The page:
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Sierra Club Awaits Word From Mayor’s Office On Closure Of Sea Lion Rookery
Wednesday, June 16, 2021
Photo by Erik Anderson
The Sierra Club’s Seal Society delivered a letter to San Diego Mayor Todd Gloria on Tuesday asking him to close the Sea Lion Rookery on the La Jolla Shore.
But so far the San Diego Mayor’s office remains mum on a request to protect sea lions and their pups.
The marine mammals have been giving birth at the La Jolla rookery since Memorial Day. And the summer crowds are drawn to the sidewalk next to the Ellen Browning Scripps Memorial Park.
The sea lions are just a few dozen feet away from onlookers. And there are plenty of onlookers.
“So we’re looking at thousands of people in one day alone,” said Richard Miller of the Sierra Club’s San Diego Chapter. “Viewing this and enjoying it. But at the same time, they have no idea that they should not be down there touching and trying to get selfies.”
The pups can not swim for the first few months of life so they live on the rocky shoreline.
Federal rules prohibit the harassment of marine mammals, but not everyone knows the rules.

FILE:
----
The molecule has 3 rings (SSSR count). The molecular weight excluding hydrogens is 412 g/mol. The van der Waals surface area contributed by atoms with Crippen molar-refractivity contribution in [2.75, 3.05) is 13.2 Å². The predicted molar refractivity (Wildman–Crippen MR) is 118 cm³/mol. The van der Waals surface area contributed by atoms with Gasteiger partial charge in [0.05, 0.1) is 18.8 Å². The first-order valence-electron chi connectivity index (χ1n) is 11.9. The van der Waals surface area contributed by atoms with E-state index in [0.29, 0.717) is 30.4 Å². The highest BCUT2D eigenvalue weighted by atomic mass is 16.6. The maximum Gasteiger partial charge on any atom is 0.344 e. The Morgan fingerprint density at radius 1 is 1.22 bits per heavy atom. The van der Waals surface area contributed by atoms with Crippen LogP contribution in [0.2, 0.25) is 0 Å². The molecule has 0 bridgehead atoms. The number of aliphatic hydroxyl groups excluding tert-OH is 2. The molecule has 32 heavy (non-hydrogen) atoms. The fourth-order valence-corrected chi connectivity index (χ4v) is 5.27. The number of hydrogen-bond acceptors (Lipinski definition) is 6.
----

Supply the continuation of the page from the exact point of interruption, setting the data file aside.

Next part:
The people who volunteer to monitor the rookery are ripe with stories of up-close encounters between sea lions and people.
“You get too close to a mother or a bull and that’s 300 pounds coming at you," Miller said. "Sometimes people don’t understand the risk they are taking just getting close.”
Two weeks ago, a San Diego City council member promised more prominent signage to urge responsible tourism at the sea lion nursery.
"There are few places where you can be on dry land and watch the seals and sea lions up close in their natural state," Councilmember Joe LaCava. “Being this close has its advantages; it's a memorable experience for children and adults alike. However, we also have to remember that seals and sea lions are wild animals that deserve their space and our respects."
The Sierra Club’s Seal Society wants the rookery closed to people, just like a nearby harbor seal nursery at La Jolla’s Children’s pool.
The Society also suggests closing off steps that lead to the rocky shore, addition and more prominent signage, help from law enforcement officers, and an additional handrail along a stretch of wall separating the rookery and the public.
“What we’re arguing is that all this area here is a very low wall,” said Carol Toye. “People will often come down over this area. And directly they are into an area with a lot of sea lions.”
The Sierra Club said those steps would go a long way toward protecting the sea lion pups.
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